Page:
From the Diocese of Oakland “Weekly” newsletter
The Safe Neighborhoods and Schools Act (Proposition 47) is on the ballot for voters in November. This proposition will address prison overcrowding and will redefine certain non-violent crimes as misdemeanors, using the money saved for assistance to victims, for mental health services, and for public education.
The California Conference of Bishops supports this proposition. Please click below to read the statement of support and a Frequently Asked Questions page sheet concerning this initiative.
- (English) (Spanish)
- ( Spanish)
- For more information and analysis, go to the California Conference of Catholic Bishop’s website
On behalf of all 12 California dioceses, the California Catholic Conference of Bishops today announced their endorsement of “The California Safe Neighborhoods Act,” which will appear as Proposition 47 on the November General Election Ballot. The statement represents the unanimous endorsement of the state’s Catholic bishops and will be distributed to 10 million Catholics throughout California. Download a copy of the statement as a PDF in English or Spanish:
“Despite years of effort, the criminal justice system in California remains desperately in need of significant reform. Victims are not receiving much needed assistance in healing, the State’s over-crowded prisons are under Federal scrutiny, and rehabilitation programs barely exist in the State’s prisons. An inconsistent patchwork of sentencing practices has been a major contributor to this unhealthy situation. So, too, failing schools and a woefully inadequate community mental health system are becoming merely preludes to prison. Incarceration does a miserable job of educating people and treating mental illness–but that has become the norm for California.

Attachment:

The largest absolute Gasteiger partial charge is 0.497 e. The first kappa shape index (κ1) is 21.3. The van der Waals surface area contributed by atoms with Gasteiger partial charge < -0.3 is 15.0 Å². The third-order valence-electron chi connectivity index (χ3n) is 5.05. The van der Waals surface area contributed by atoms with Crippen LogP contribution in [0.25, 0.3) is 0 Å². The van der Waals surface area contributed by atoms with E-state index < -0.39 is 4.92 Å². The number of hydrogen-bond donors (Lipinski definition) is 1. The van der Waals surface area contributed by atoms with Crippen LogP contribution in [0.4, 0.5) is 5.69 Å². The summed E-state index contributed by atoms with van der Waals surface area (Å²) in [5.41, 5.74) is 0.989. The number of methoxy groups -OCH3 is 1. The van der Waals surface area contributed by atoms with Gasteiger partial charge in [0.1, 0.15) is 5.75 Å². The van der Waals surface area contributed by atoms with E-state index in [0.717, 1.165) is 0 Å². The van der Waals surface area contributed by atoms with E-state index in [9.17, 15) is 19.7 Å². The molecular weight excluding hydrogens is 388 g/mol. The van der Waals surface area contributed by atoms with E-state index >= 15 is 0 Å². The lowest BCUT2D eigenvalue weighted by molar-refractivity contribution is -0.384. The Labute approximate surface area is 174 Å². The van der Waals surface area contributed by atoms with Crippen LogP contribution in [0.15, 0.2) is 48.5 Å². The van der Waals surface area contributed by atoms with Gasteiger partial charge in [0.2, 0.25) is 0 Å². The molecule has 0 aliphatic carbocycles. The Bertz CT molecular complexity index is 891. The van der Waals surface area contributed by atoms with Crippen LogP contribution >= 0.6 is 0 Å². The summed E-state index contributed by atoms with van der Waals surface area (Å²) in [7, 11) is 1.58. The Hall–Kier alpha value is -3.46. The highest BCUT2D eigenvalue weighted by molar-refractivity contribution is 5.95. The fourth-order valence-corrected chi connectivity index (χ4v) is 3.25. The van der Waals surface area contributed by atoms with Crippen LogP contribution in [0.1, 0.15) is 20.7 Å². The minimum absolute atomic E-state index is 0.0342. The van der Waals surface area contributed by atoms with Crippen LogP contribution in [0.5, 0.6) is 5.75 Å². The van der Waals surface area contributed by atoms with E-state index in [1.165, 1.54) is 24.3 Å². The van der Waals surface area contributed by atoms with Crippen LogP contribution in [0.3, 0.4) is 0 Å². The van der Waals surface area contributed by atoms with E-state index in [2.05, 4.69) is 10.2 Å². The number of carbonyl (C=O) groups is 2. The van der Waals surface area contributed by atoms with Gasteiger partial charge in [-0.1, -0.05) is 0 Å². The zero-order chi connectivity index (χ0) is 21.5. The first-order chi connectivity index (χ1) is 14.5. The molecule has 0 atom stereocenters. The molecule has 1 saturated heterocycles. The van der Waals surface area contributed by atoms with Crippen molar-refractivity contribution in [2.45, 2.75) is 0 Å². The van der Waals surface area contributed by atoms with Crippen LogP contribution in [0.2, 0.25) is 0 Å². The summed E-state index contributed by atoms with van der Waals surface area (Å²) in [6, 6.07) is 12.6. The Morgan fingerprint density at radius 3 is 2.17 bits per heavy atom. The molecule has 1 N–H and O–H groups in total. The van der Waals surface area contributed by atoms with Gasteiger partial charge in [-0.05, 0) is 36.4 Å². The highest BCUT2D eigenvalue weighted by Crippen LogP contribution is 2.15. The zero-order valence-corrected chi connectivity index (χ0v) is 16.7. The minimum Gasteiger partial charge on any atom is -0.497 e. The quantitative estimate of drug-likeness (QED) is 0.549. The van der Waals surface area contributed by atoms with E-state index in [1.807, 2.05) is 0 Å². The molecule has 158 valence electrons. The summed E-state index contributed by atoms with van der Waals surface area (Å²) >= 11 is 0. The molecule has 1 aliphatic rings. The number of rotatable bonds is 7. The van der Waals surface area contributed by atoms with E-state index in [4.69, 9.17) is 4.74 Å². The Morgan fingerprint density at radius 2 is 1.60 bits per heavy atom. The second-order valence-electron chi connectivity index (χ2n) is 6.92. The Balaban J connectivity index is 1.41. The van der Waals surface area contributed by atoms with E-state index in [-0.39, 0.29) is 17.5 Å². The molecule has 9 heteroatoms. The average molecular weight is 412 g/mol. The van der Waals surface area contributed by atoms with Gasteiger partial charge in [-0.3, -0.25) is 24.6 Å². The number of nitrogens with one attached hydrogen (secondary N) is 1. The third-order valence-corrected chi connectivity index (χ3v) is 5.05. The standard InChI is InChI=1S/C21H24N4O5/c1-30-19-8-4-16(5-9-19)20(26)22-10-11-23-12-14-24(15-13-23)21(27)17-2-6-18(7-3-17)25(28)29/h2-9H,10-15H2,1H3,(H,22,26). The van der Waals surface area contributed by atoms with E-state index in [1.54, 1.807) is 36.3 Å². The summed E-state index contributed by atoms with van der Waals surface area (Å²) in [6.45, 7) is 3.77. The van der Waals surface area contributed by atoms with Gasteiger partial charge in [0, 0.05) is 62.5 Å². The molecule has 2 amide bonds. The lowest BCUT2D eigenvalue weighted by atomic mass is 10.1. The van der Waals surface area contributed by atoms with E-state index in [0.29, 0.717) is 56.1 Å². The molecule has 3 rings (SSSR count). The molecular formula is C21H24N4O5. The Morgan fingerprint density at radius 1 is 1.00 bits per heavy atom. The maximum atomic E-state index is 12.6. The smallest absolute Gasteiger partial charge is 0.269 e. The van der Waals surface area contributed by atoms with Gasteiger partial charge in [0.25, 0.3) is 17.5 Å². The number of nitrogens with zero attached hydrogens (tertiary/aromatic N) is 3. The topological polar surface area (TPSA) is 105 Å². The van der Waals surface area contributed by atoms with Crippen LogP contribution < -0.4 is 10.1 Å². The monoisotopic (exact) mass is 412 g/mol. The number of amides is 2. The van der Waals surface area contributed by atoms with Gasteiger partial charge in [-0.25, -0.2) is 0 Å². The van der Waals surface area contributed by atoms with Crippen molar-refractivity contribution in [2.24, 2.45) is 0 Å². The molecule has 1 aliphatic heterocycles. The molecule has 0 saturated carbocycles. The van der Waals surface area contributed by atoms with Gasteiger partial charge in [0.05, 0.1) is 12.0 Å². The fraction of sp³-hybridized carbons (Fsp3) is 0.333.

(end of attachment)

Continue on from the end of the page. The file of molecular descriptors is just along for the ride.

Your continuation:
“The Safe Neighborhoods and Schools Act (Proposition 47) will provide educational support and treat mental illness where it can yield the best results for the communities of California. Prop 47 will eliminate the disparities in sentencing for certain non-violent crimes. It addresses prison overcrowding and sentencing discrepancies in constructive ways, and uses the savings for victims’ assistance, mental health programs, public education, drug treatment, and inmate rehabilitation. This will make our communities safer.
“All human life is sacred and, therefore, all social policies and actions in the realm of criminal justice – as with all of our individual and societal actions – must begin with respect for the life and dignity of the human person.
“In the context of criminal justice, this means that we must first stand in solidarity with victims. When families are shattered, communities are ripped apart and lives are destroyed.
‘We must seek healing and restoration to the fullest extent possible. Victims and their families need to know that they are not alone and that the resources of the Church and greater community are there to walk with them through their suffering and pain.
“We must also adequately fund programs to prevent crime. Protecting each of us from harm is among the most basic of government functions. The common good requires a safe, nourishing environment in which all members of society can flourish. It also demands that those who have broken society’s trust are not considered lost but – while paying the price for their actions – are given an opportunity to once more become contributing members of society.
“Simultaneously, we must work to eliminate the root causes of crime by recognizing the social value of having good schools and an effective community health system, including mental health. Safe neighborhoods, dynamic educational institutions, and quality, accessible health care provides all of us with security, opportunity, and the chance to prosper together.
“Finally, we must also acknowledge the contributions of the women and men who labor daily in the criminal justice system – from district attorneys, police and correctional officers to ministers and volunteers who bring spiritual care to victims and offenders. They are society’s surrogates in a difficult environment and we owe them our thanks and our prayers for their dedicated service.
“A debate on criminal justice practices is long-overdue in California and it requires thoughtful attention. Distilling complex realities to “soft” or “tough” on crime slogans ignores the fact that we are dealing with real human lives, with complicated social dynamics and with the need to balance accountability, justice and fairness in our justice system. Prisons do not make good schools or good mental health programs. Proposition 47 can help us do better than that.”
For additional information and analysis, go to the California Conference of Catholic Bishops website, cacatholic.org.